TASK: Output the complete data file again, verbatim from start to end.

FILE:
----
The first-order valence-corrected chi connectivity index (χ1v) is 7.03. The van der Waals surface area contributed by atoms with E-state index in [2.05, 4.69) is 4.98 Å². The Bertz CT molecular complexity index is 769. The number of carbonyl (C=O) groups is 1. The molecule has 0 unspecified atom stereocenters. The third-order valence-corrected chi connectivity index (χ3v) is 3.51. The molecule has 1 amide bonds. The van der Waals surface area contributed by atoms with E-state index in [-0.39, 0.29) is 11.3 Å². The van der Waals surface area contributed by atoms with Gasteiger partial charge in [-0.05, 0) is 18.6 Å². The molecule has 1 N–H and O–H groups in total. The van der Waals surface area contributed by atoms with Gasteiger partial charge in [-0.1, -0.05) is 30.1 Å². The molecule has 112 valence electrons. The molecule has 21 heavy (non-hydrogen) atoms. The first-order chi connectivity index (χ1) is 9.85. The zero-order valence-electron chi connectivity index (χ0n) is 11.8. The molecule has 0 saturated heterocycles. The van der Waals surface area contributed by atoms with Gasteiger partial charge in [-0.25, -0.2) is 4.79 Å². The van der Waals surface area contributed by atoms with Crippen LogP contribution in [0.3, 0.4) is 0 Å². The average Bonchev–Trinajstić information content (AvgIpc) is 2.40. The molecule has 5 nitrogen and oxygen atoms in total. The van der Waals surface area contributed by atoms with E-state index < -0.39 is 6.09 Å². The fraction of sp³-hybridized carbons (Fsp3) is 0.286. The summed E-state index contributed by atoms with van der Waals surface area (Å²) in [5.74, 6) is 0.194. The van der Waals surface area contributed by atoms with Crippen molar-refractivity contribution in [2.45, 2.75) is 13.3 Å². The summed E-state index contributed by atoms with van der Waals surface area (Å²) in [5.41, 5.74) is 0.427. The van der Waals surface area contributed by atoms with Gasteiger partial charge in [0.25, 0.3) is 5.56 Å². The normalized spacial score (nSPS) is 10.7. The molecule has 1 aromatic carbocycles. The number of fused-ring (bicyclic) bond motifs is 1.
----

The first-order valence-corrected chi connectivity index (χ1v) is 7.03. The van der Waals surface area contributed by atoms with E-state index in [2.05, 4.69) is 4.98 Å². The Bertz CT molecular complexity index is 769. The number of carbonyl (C=O) groups is 1. The molecule has 0 unspecified atom stereocenters. The third-order valence-corrected chi connectivity index (χ3v) is 3.51. The molecule has 1 amide bonds. The van der Waals surface area contributed by atoms with E-state index in [-0.39, 0.29) is 11.3 Å². The van der Waals surface area contributed by atoms with Gasteiger partial charge in [-0.05, 0) is 18.6 Å². The molecule has 1 N–H and O–H groups in total. The van der Waals surface area contributed by atoms with Gasteiger partial charge in [-0.1, -0.05) is 30.1 Å². The molecule has 112 valence electrons. The molecule has 21 heavy (non-hydrogen) atoms. The first-order chi connectivity index (χ1) is 9.85. The zero-order valence-electron chi connectivity index (χ0n) is 11.8. The molecule has 0 saturated heterocycles. The van der Waals surface area contributed by atoms with Gasteiger partial charge in [-0.25, -0.2) is 4.79 Å². The van der Waals surface area contributed by atoms with Crippen LogP contribution in [0.3, 0.4) is 0 Å². The average Bonchev–Trinajstić information content (AvgIpc) is 2.40. The molecule has 5 nitrogen and oxygen atoms in total. The van der Waals surface area contributed by atoms with E-state index < -0.39 is 6.09 Å². The fraction of sp³-hybridized carbons (Fsp3) is 0.286. The summed E-state index contributed by atoms with van der Waals surface area (Å²) in [5.74, 6) is 0.194. The van der Waals surface area contributed by atoms with Crippen molar-refractivity contribution in [2.45, 2.75) is 13.3 Å². The summed E-state index contributed by atoms with van der Waals surface area (Å²) in [5.41, 5.74) is 0.427. The van der Waals surface area contributed by atoms with Gasteiger partial charge in [0.25, 0.3) is 5.56 Å². The normalized spacial score (nSPS) is 10.7. The molecule has 1 aromatic carbocycles. The number of fused-ring (bicyclic) bond motifs is 1.